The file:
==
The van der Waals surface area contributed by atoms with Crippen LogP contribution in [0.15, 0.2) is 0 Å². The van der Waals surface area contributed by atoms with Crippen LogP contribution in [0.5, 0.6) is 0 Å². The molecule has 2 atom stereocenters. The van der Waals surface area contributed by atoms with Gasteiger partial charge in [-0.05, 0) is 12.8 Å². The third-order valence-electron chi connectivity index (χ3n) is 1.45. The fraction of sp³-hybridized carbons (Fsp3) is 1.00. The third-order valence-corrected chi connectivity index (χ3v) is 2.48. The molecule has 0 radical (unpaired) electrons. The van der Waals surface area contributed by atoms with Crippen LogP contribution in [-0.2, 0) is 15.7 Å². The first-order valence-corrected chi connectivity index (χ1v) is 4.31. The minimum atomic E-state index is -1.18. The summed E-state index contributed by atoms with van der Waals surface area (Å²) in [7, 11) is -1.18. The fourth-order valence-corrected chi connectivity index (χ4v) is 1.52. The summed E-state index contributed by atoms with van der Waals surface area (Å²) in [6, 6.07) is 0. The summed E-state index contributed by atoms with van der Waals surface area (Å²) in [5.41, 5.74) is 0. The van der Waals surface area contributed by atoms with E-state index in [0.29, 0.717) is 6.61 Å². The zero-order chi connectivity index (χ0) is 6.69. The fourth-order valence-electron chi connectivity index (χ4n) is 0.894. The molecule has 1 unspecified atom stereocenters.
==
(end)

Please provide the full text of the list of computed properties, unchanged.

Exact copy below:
The van der Waals surface area contributed by atoms with Crippen LogP contribution in [0.15, 0.2) is 0 Å². The van der Waals surface area contributed by atoms with Crippen LogP contribution in [0.5, 0.6) is 0 Å². The molecule has 2 atom stereocenters. The van der Waals surface area contributed by atoms with Gasteiger partial charge in [-0.05, 0) is 12.8 Å². The third-order valence-electron chi connectivity index (χ3n) is 1.45. The fraction of sp³-hybridized carbons (Fsp3) is 1.00. The third-order valence-corrected chi connectivity index (χ3v) is 2.48. The molecule has 0 radical (unpaired) electrons. The van der Waals surface area contributed by atoms with Crippen LogP contribution in [-0.2, 0) is 15.7 Å². The first-order valence-corrected chi connectivity index (χ1v) is 4.31. The minimum atomic E-state index is -1.18. The summed E-state index contributed by atoms with van der Waals surface area (Å²) in [7, 11) is -1.18. The fourth-order valence-corrected chi connectivity index (χ4v) is 1.52. The summed E-state index contributed by atoms with van der Waals surface area (Å²) in [6, 6.07) is 0. The summed E-state index contributed by atoms with van der Waals surface area (Å²) in [5.41, 5.74) is 0. The van der Waals surface area contributed by atoms with E-state index in [0.29, 0.717) is 6.61 Å². The zero-order chi connectivity index (χ0) is 6.69. The fourth-order valence-electron chi connectivity index (χ4n) is 0.894. The molecule has 1 unspecified atom stereocenters.